I’m taking a few small examples here and using them to show you, that your imagination is the limit. Once you figure out what you like to do, how you like to do it, and how you can use it to help others, you can really take it in any direction.
That’s the other fun thing about creating your own path: the ways that people are currently doing things, aren’t the only ways to do them. You can create a new or slightly different ways of doing what you love to do at any time. This is how inventions are born, this is how new technology comes about; people find a different way of doing something, or they improve on an existing form.
Now, if you’ll notice, “how can I make money doing this thing” is not one of the three major questions? Why is that?
First, living your happiest life, and doing what you love most, is not always the thing that you make money doing. This is a very common misconception that people have about finding what they love to do.
A lot of people think that, to find your passion means to find what you enjoy doing AND what you can make money doing. If you can do both, then great! Many people can do what they love and make a solid living doing it. Others have hobbies and interests and unique talents that they love to do and express, but they never intend to make money doing it. And this is ok.
Once you separate the need to make money from the term “finding your passion” or “creating your happiest life”, it often becomes much easier to find what you truly enjoy.
Too many people think that if you aren’t making money doing it, then it isn’t worth your time. Instead, we need to look at it from the perspective of: do I enjoy it, does it enhance my life experience, and can I use it to help others?
I’m not saying money isn’t important. Money is the exchange of energy that makes the world go round.
Working at something affords us the ability to do the things we want to do. Money is generally not something that is just handed to us, and we need to do some kind of work in exchange for the money we get. We then exchange that money for the things that we want and need. (This is what I mean in saying that “money is an exchange of energy”.)
When we begin to see money in this way, and we learn to define our money by what we’re planning to exchange it for, it helps to change our mindset about it. If we can focus more on WHY we’re working, it helps to make those hard days at work a little easier.
The second reason that I didn’t ask “how you can make money doing what you enjoy” is this:
If you are focused more on money, than you are on happiness, then your priority is going to be having a job that makes the most money possible whether you are miserable or not. Again, I’m not being nieve here, I understand that we have to have money to pay for things. I also get that some people do a job that they don’t love as a means to an end, to get enough money for something specific. But, I am a firm believer in the fact that people should enjoy what they are doing on most days that they are doing it. I also believe that money shouldn’t be the only reason that you take a job, or don’t take a job. There are so many other important things in life to consider.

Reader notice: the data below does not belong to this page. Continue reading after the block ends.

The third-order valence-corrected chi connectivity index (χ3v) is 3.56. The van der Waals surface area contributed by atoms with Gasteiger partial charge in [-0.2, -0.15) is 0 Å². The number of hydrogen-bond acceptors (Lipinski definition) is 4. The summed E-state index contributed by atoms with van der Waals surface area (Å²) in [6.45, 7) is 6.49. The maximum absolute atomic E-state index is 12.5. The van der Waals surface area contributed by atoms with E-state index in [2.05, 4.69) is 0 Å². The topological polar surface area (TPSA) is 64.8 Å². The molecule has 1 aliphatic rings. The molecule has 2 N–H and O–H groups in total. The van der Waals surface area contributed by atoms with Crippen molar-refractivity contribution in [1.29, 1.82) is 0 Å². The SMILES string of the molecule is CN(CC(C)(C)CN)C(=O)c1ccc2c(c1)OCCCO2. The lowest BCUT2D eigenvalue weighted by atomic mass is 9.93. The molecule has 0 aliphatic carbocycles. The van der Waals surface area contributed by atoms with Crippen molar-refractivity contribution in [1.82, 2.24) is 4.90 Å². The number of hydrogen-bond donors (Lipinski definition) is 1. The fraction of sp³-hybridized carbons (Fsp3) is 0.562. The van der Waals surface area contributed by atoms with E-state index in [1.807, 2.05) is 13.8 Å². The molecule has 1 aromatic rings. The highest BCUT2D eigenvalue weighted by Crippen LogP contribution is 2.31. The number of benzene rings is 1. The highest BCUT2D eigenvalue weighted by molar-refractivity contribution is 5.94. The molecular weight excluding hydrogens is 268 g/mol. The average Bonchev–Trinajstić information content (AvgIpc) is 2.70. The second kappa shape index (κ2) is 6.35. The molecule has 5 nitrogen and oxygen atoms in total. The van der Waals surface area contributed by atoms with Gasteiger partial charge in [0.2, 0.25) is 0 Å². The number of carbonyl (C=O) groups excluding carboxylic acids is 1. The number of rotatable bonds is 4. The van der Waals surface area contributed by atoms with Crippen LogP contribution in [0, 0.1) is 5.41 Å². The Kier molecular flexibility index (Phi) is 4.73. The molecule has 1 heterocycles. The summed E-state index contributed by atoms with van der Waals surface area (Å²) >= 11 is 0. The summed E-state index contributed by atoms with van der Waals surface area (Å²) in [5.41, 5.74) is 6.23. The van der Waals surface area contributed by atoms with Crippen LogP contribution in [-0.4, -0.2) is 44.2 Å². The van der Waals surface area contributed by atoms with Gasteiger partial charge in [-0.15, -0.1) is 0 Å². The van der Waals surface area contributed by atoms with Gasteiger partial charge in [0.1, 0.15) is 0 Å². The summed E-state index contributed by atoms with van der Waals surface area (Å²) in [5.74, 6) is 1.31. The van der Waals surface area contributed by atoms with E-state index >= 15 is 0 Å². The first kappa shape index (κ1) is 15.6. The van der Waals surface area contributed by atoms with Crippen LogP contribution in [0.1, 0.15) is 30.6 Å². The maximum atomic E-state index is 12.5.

If that job lines up with what you want for your life overall, then you should take it. If it doesn’t, and you take the job, and you are miserable the entire time you’re there, what are you really benefitting? You have money, but you’re losing your peace of mind, your stress levels are going through the roof, and all of this affects your health and relationships in a negative way.
One of my favorite quotes says, “We should build our lives so that we don’t need a vacation from them”. I’m not sure who said it first, but this is what we should strive for. Don’t just settle for what you have to most of your life, and have those few vacations that you look forward to. Create a life in which you are happy every day, grateful for the things you have, and then take vacations to enhance that experience.
What can you do to get started creating that life?
Each of us are meant to do something with our lives and our talents. You may end up doing something that is like others, or similar to what others do, but you will put your own signature style on it. Even if you’re doing something that has strict standards, like being a doctor, a nurse, or a pharmacist, you add the element that no one else has, which is your unique personality and way of communicating with others.
Instead of trying to mimic what others are doing, or trying to simply figure out how to make money doing something, ask yourself these three major questions, and find your unique path.
Because when we enjoy what we’re doing, it shows in how we do it and how we interact with others. Doing things that make our own lives happier spreads out and makes the world a happier place for everyone that lives in it.